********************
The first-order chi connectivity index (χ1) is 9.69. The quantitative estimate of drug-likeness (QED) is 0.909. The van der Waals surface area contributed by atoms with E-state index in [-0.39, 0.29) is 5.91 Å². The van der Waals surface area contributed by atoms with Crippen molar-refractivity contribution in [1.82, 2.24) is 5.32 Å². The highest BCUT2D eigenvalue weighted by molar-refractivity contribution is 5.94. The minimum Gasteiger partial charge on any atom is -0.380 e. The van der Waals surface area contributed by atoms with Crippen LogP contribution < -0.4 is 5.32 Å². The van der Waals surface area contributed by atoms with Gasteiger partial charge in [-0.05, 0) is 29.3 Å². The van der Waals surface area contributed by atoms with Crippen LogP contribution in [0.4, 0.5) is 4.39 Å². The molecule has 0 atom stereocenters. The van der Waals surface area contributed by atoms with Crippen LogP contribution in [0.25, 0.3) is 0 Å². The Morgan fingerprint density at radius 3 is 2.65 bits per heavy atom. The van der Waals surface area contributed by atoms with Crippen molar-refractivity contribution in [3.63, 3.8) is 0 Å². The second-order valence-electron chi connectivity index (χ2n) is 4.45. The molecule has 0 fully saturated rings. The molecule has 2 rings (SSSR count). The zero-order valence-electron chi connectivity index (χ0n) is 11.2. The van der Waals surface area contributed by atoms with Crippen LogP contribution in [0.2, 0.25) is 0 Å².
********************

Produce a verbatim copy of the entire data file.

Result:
The first-order chi connectivity index (χ1) is 9.69. The quantitative estimate of drug-likeness (QED) is 0.909. The van der Waals surface area contributed by atoms with E-state index in [-0.39, 0.29) is 5.91 Å². The van der Waals surface area contributed by atoms with Crippen molar-refractivity contribution in [1.82, 2.24) is 5.32 Å². The highest BCUT2D eigenvalue weighted by molar-refractivity contribution is 5.94. The minimum Gasteiger partial charge on any atom is -0.380 e. The van der Waals surface area contributed by atoms with Crippen LogP contribution < -0.4 is 5.32 Å². The van der Waals surface area contributed by atoms with Gasteiger partial charge in [-0.05, 0) is 29.3 Å². The van der Waals surface area contributed by atoms with Crippen LogP contribution in [0.4, 0.5) is 4.39 Å². The molecule has 0 atom stereocenters. The van der Waals surface area contributed by atoms with Crippen LogP contribution in [0.25, 0.3) is 0 Å². The Morgan fingerprint density at radius 3 is 2.65 bits per heavy atom. The van der Waals surface area contributed by atoms with Crippen molar-refractivity contribution in [3.63, 3.8) is 0 Å². The second-order valence-electron chi connectivity index (χ2n) is 4.45. The molecule has 0 fully saturated rings. The molecule has 2 rings (SSSR count). The zero-order valence-electron chi connectivity index (χ0n) is 11.2. The van der Waals surface area contributed by atoms with Crippen LogP contribution in [0.2, 0.25) is 0 Å².